|KAW MISSION STATE HISTORIC SITE
DECEMBER 8, 2000
FOURTH SESQUICENTENNIAL ARTICLE
by Ron Parks
"I Accomplished the Work I Had to Do"
In 2001 the Kaw Mission State Historic Site and area residents will celebrate the 150th birthday of the historic Kaw Mission. This is the fourth in a series of monthly articles describing themes, events, and personalities associated with the Kaw Mission 150 years ago.
One hundred and fifty years ago, Allan T. Ward, the foreman of the Kaw Mission construction crew, fought his way through a bitter snowstorm while making the 125-mile journey east on the Santa Fe Trail from Council Grove to near Westport, Missouri. Ward and his men, most of whom were masons, were headed home to the Shawnee Mission after three months of work laying the limestone foundations and walls of the Kaw Mission. In a December 21 letter Ward described what happened:
". . . the rest of the workmen started for home as the winter had set in and the weather very cold and snowing when we left Council Grove, we had some doubt whether we could make the trip across the plains without freezing, the snow had drifted in some places that took all our forces at the wagon to get through but after five days of hard labor and severe suffering with cold we arrived at home.
"A person unacquainted with a prairie country can hardly form an idea of the danger in being caught in a snow storm on the large prairie. On the day we traveled from 110 Creek to Willow Spring, a distance of 26 miles without a stick of timber or a drop of water, the snow in many places very deep, it was so very cold that we could only keep from freezing by exercise of walking and running. We encamped however every night in the timber where we could have a large fire."
Ward and his men had come to Council Grove in early September ". . . to put up a building for a mission and school" on the Kanza (or Kaw) Reservation. He had expected ". . . to get through the job in two months, but owing to sickness we were nearly three months in getting done the mason work; I then left the carpenters to finish their work; let out contracts for fencing and breaking two hundred acres of prairie and making some other improvements . . ."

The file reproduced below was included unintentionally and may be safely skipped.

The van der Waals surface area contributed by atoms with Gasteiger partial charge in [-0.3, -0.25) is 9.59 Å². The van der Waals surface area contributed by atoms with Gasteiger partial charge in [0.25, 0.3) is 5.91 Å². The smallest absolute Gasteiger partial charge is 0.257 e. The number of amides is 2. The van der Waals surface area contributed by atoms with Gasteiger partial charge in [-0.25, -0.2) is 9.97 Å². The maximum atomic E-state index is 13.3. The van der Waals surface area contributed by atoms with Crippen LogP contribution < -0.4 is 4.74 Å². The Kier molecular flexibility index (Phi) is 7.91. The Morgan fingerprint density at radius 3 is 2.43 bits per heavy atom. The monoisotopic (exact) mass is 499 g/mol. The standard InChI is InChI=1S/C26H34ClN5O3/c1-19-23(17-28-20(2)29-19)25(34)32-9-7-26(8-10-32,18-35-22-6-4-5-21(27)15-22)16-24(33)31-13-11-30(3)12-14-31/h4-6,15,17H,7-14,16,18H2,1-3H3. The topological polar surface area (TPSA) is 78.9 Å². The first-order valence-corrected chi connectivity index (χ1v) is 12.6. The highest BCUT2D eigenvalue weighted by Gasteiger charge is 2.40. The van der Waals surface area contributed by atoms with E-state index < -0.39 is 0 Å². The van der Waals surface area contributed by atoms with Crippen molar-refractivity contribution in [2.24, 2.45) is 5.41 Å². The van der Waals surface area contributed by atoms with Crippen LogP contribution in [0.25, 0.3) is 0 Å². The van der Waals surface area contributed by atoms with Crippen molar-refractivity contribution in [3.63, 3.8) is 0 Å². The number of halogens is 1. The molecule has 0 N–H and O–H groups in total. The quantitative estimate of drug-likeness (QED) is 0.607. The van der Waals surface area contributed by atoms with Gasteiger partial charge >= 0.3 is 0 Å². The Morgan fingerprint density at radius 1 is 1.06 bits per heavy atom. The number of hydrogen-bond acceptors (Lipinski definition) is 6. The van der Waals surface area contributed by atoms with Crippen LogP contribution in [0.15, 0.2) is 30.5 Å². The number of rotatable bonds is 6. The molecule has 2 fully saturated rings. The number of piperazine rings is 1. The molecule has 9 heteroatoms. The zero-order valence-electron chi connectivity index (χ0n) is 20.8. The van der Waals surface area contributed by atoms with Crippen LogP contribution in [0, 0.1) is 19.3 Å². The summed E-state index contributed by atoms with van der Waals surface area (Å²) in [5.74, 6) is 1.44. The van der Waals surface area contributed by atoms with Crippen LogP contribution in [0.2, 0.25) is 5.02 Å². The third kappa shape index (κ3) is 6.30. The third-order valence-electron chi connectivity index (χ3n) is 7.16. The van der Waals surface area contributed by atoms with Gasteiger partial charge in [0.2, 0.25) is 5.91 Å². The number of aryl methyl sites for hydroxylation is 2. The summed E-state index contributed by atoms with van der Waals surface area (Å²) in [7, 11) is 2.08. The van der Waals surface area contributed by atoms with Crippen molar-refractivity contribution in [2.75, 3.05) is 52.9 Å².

Considering the size of the project, Ward’s original expectation to complete the building in two months seems wildly optimistic. The dimensions of the main building are thirty-six by fifty-one feet. The outer walls, faced with both ashlar and rubble rock, are twenty-two inches thick. These walls are twenty feet high on the north and south ends and rise to gable peaks twenty-seven feet off the ground on the east and west.
Four stone chimneys, each five feet wide, tower thirty feet above the ground on the gabled ends. And inside, two eighteen-inch thick stone walls thirty-two feet long and ten feet high line the downstairs hallway.
The twenty-five-man construction crew had to do more than just lay up the walls. The stones would have to be quarried, probably from the east side of Belfry Hill. They were then hauled to the Kaw Mission site were they were shaped and fitted into the walls by skilled masons laboring without modern construction equipment.
The individual stones vary considerably in size and weight. One of the largest, a stone laid on the fourth course in the northwest corner, measures fifteen inches by fourteen inches by forty-four inches. It weighs an estimated 924 pounds.
The mortar for the joints would probably have been made on site by means of large, round lime kilns. These clay ovens would have been placed along steep banks to provide maximum support for their chimneys. The men would have placed alternating layers of limestone and wood inside the belly of the kilns.
The wood was set on fire and allowed to burn inside the kilns until the limestone became soft and easy to pulverize into lime. The sand and gravel in the Neosho streambed would have been mined and screened to produce the mason’s sand, which was very coarse by modern standards. The Neosho also supplied the water which was mixed with the lime and sand to produce the mortar.
The men would have worked from dawn to dusk six days a week. Other factors limiting their productivity would have been the diminishing of daylight hours as autumn matured and the time and energy they had to expend to provide themselves with food and shelter in rugged frontier conditions.
Given the challenges he and his men faced and the quality of the building’s stonework, it is easy to understand Ward’s understated pride reflected in his December 21 letter: "I accomplished the work I had to do, built a large substantial stone house, with eight rooms and two halls or passages, besides two log houses and dug a well."